Increase

Teachers gradually familiarize themselves with new digital tools or discover new features. Self-correction of quizzes promotes autonomy. Collaborative documents allow students to critique the work of others. So there is here a increase (2nd step of the SAMR model) of the proposed tasks, a little more, compared to the tasks carried out without technology. These learning activities generally allow the student to understand and D'apply.

Thus, these first two levels of the SAMR model correspond to an enhancement of learning activities compared to the initial situation. These are the stages that are reached quite naturally in distance training. This does not mean that it can be done without difficulty. But substitution and augmentation alone do not allow the attainment of higher cognitive levels. 

Modification

At this level, technology is an integral part of the task. The latter generally uses multimedia (eg video can support writing in a blog). The productions are differentiated, unique and are not addressed only to the teacher, but to a wider or smaller audience. When you leave the classroom, the task becomes more authentic. In this way, the proposed tasks make it possible to reach higher cognitive levels, such asanalysis and theEvaluation.

Redefinition

At the last level of the SAMR model, the achievement of the requested task is inconceivable without the contribution of technology. The creation lies at the heart of this type of task. For example, a student could create a virtual reality exhibit on a specific theme to provide public access to the art. To prepare for his exhibition, he could communicate with the artists by videoconference or collaborate with young people from another class, from another country or in another language in order to compare cultural perspectives. All of this can be done without leaving your classroom ... or your living room.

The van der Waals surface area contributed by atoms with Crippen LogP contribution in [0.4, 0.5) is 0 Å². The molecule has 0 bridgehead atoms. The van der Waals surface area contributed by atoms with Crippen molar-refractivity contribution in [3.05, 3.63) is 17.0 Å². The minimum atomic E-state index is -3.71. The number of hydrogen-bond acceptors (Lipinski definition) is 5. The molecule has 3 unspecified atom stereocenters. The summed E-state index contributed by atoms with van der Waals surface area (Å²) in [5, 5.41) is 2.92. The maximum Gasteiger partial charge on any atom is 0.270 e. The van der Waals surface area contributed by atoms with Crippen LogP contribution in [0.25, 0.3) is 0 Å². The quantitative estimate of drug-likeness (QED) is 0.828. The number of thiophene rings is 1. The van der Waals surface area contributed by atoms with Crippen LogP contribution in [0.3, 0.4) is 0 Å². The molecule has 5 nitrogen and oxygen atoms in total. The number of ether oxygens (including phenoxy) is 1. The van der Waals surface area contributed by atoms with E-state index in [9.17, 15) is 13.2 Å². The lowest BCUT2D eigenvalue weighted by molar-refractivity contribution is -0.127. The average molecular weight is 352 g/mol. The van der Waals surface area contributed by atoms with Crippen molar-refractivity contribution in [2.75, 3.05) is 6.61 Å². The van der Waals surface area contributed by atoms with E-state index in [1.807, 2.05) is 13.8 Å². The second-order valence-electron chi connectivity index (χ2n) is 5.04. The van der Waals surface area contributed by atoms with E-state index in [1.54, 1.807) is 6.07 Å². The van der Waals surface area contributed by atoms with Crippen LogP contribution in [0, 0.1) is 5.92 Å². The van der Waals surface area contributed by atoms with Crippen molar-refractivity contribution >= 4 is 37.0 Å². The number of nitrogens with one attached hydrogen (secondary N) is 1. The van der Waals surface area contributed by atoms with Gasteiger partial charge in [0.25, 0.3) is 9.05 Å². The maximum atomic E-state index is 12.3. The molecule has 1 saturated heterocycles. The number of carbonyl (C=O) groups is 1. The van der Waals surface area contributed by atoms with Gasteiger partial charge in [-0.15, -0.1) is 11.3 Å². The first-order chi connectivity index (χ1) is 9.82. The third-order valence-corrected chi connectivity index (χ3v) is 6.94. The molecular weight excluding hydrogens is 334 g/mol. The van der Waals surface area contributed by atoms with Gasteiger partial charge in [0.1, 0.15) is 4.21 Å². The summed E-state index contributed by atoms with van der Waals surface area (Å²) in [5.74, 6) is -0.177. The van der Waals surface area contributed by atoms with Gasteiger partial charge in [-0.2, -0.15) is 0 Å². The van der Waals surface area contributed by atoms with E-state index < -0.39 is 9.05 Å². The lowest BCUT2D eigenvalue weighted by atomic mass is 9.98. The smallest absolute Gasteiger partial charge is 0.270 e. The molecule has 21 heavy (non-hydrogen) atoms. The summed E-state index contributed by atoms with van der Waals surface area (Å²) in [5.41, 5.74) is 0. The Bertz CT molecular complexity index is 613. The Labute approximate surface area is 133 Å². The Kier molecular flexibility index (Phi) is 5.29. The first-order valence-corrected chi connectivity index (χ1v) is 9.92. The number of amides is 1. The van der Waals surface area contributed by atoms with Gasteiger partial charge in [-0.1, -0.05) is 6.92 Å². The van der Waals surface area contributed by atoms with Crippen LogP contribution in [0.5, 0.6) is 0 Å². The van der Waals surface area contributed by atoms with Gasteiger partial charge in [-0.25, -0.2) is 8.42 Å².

These last two levels require a transformation of the initial task through the use of technology. The task becomes more open, complex, authentic and inclusive. It also requires a transformation of the role of the teacher. From content broker, he becomes an accompanist. At this level, a learning community is usually set up to create a synergy between the learners. Thus, these last two steps of the SAMR model facilitate the achievement of higher cognitive activities. Another interesting advantage: this type of more differentiated task makes it possible to avoid plagiarism, one of the major challenges of remote evaluation. 

Some avenues for reflection

The model presented makes it possible to understand the role of digital tools in learning, whether at a distance or in the classroom. Here are some food for thought. For best results, Puentedura indicates two conditions essential to its model. First, the teacher must be motivated by improving their learning activities and not by integrating the technology for themselves. In this forced shift towards distance learning, it will therefore quickly be necessary to focus on engaging learning activities rather than on digital tools. Then, a gradual shift towards easy-to-use digital tools is necessary while avoiding needlessly complicated tools, for both the student and the teacher.